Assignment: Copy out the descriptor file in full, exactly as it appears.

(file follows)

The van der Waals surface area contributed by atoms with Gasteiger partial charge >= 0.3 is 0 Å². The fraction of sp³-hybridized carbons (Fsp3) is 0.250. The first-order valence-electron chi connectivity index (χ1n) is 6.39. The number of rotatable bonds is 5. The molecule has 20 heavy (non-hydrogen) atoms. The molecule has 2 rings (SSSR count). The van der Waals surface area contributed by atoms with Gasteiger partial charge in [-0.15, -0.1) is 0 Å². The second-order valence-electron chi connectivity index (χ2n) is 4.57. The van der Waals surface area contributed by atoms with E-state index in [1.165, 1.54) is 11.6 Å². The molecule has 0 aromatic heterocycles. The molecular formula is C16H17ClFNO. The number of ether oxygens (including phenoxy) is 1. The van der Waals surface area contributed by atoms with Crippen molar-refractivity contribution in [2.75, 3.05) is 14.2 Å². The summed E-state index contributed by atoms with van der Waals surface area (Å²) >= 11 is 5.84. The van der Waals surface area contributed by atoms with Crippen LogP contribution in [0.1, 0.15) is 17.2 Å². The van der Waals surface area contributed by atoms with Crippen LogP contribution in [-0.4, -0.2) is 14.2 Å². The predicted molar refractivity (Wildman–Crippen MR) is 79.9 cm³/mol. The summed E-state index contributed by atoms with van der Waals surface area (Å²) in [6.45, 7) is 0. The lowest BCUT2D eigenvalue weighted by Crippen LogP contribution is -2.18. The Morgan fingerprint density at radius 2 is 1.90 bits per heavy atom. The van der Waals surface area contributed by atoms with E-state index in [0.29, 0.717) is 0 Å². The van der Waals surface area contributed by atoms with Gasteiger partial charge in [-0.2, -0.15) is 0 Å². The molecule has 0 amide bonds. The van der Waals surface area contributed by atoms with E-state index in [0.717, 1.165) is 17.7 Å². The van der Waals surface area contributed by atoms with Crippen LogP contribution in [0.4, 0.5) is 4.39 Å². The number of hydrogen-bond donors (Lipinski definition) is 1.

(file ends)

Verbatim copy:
The van der Waals surface area contributed by atoms with Gasteiger partial charge >= 0.3 is 0 Å². The fraction of sp³-hybridized carbons (Fsp3) is 0.250. The first-order valence-electron chi connectivity index (χ1n) is 6.39. The number of rotatable bonds is 5. The molecule has 20 heavy (non-hydrogen) atoms. The molecule has 2 rings (SSSR count). The van der Waals surface area contributed by atoms with Gasteiger partial charge in [-0.15, -0.1) is 0 Å². The second-order valence-electron chi connectivity index (χ2n) is 4.57. The van der Waals surface area contributed by atoms with E-state index in [1.165, 1.54) is 11.6 Å². The molecule has 0 aromatic heterocycles. The molecular formula is C16H17ClFNO. The number of ether oxygens (including phenoxy) is 1. The van der Waals surface area contributed by atoms with Crippen molar-refractivity contribution in [2.75, 3.05) is 14.2 Å². The summed E-state index contributed by atoms with van der Waals surface area (Å²) >= 11 is 5.84. The van der Waals surface area contributed by atoms with Crippen LogP contribution in [0.1, 0.15) is 17.2 Å². The van der Waals surface area contributed by atoms with Crippen LogP contribution in [-0.4, -0.2) is 14.2 Å². The predicted molar refractivity (Wildman–Crippen MR) is 79.9 cm³/mol. The summed E-state index contributed by atoms with van der Waals surface area (Å²) in [6.45, 7) is 0. The lowest BCUT2D eigenvalue weighted by Crippen LogP contribution is -2.18. The Morgan fingerprint density at radius 2 is 1.90 bits per heavy atom. The van der Waals surface area contributed by atoms with E-state index in [0.29, 0.717) is 0 Å². The van der Waals surface area contributed by atoms with Gasteiger partial charge in [-0.2, -0.15) is 0 Å². The molecule has 0 amide bonds. The van der Waals surface area contributed by atoms with E-state index in [0.717, 1.165) is 17.7 Å². The van der Waals surface area contributed by atoms with Crippen LogP contribution in [0.4, 0.5) is 4.39 Å². The number of hydrogen-bond donors (Lipinski definition) is 1.